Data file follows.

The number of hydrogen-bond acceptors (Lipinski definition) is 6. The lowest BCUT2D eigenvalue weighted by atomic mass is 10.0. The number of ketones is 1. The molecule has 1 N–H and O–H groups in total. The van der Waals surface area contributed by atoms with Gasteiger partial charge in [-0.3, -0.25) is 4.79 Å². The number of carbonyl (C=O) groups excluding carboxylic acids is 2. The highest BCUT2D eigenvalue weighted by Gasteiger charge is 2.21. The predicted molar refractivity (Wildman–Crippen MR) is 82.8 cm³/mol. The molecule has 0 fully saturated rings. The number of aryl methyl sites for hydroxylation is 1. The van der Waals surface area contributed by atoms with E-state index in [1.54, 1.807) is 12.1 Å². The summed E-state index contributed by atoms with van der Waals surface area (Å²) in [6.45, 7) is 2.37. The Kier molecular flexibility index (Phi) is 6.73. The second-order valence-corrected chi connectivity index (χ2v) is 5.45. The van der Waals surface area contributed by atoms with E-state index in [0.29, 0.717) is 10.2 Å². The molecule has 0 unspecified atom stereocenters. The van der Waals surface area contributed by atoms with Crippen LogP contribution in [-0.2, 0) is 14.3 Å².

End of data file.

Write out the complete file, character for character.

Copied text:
The number of hydrogen-bond acceptors (Lipinski definition) is 6. The lowest BCUT2D eigenvalue weighted by atomic mass is 10.0. The number of ketones is 1. The molecule has 1 N–H and O–H groups in total. The van der Waals surface area contributed by atoms with Gasteiger partial charge in [-0.3, -0.25) is 4.79 Å². The number of carbonyl (C=O) groups excluding carboxylic acids is 2. The highest BCUT2D eigenvalue weighted by Gasteiger charge is 2.21. The predicted molar refractivity (Wildman–Crippen MR) is 82.8 cm³/mol. The molecule has 0 fully saturated rings. The number of aryl methyl sites for hydroxylation is 1. The van der Waals surface area contributed by atoms with E-state index in [1.54, 1.807) is 12.1 Å². The summed E-state index contributed by atoms with van der Waals surface area (Å²) in [6.45, 7) is 2.37. The Kier molecular flexibility index (Phi) is 6.73. The second-order valence-corrected chi connectivity index (χ2v) is 5.45. The van der Waals surface area contributed by atoms with E-state index in [0.29, 0.717) is 10.2 Å². The molecule has 0 unspecified atom stereocenters. The van der Waals surface area contributed by atoms with Crippen LogP contribution in [-0.2, 0) is 14.3 Å².